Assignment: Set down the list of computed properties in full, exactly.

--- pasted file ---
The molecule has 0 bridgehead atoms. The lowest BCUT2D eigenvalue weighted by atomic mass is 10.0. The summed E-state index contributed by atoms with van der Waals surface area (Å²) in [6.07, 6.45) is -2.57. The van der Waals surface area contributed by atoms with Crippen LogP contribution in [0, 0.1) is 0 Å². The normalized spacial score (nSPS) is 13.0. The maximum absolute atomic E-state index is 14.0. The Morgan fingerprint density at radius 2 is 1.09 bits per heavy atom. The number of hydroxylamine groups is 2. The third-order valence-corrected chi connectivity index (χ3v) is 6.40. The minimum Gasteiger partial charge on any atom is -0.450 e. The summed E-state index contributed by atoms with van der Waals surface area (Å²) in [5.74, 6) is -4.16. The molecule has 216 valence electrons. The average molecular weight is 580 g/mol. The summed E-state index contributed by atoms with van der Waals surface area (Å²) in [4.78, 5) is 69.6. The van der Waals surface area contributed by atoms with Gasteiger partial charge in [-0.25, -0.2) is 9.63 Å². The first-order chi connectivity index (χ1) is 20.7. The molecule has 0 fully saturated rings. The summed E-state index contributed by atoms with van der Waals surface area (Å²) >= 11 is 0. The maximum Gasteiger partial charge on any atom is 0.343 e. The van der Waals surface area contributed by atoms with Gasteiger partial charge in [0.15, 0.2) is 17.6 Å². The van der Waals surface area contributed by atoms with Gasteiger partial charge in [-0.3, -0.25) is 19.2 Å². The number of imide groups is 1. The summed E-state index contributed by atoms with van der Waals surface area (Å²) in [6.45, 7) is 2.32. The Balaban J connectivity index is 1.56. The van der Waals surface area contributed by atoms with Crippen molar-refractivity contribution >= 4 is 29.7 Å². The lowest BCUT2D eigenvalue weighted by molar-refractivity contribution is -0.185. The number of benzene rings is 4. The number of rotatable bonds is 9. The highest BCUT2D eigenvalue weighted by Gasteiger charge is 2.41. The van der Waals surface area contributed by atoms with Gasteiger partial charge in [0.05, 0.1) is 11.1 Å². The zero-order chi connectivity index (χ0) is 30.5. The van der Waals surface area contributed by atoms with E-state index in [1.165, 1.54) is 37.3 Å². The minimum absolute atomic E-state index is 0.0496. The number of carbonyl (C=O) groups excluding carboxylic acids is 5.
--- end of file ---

The molecule has 0 bridgehead atoms. The lowest BCUT2D eigenvalue weighted by atomic mass is 10.0. The summed E-state index contributed by atoms with van der Waals surface area (Å²) in [6.07, 6.45) is -2.57. The van der Waals surface area contributed by atoms with Crippen LogP contribution in [0, 0.1) is 0 Å². The normalized spacial score (nSPS) is 13.0. The maximum absolute atomic E-state index is 14.0. The Morgan fingerprint density at radius 2 is 1.09 bits per heavy atom. The number of hydroxylamine groups is 2. The third-order valence-corrected chi connectivity index (χ3v) is 6.40. The minimum Gasteiger partial charge on any atom is -0.450 e. The summed E-state index contributed by atoms with van der Waals surface area (Å²) in [5.74, 6) is -4.16. The molecule has 216 valence electrons. The average molecular weight is 580 g/mol. The summed E-state index contributed by atoms with van der Waals surface area (Å²) in [4.78, 5) is 69.6. The van der Waals surface area contributed by atoms with Gasteiger partial charge in [-0.25, -0.2) is 9.63 Å². The first-order chi connectivity index (χ1) is 20.7. The molecule has 0 fully saturated rings. The summed E-state index contributed by atoms with van der Waals surface area (Å²) >= 11 is 0. The maximum Gasteiger partial charge on any atom is 0.343 e. The van der Waals surface area contributed by atoms with Gasteiger partial charge in [0.15, 0.2) is 17.6 Å². The van der Waals surface area contributed by atoms with Gasteiger partial charge in [-0.3, -0.25) is 19.2 Å². The number of imide groups is 1. The summed E-state index contributed by atoms with van der Waals surface area (Å²) in [6.45, 7) is 2.32. The Balaban J connectivity index is 1.56. The van der Waals surface area contributed by atoms with Crippen molar-refractivity contribution >= 4 is 29.7 Å². The lowest BCUT2D eigenvalue weighted by molar-refractivity contribution is -0.185. The number of benzene rings is 4. The number of rotatable bonds is 9. The highest BCUT2D eigenvalue weighted by Gasteiger charge is 2.41. The van der Waals surface area contributed by atoms with Gasteiger partial charge in [0.05, 0.1) is 11.1 Å². The zero-order chi connectivity index (χ0) is 30.5. The van der Waals surface area contributed by atoms with E-state index in [1.165, 1.54) is 37.3 Å². The minimum absolute atomic E-state index is 0.0496. The number of carbonyl (C=O) groups excluding carboxylic acids is 5.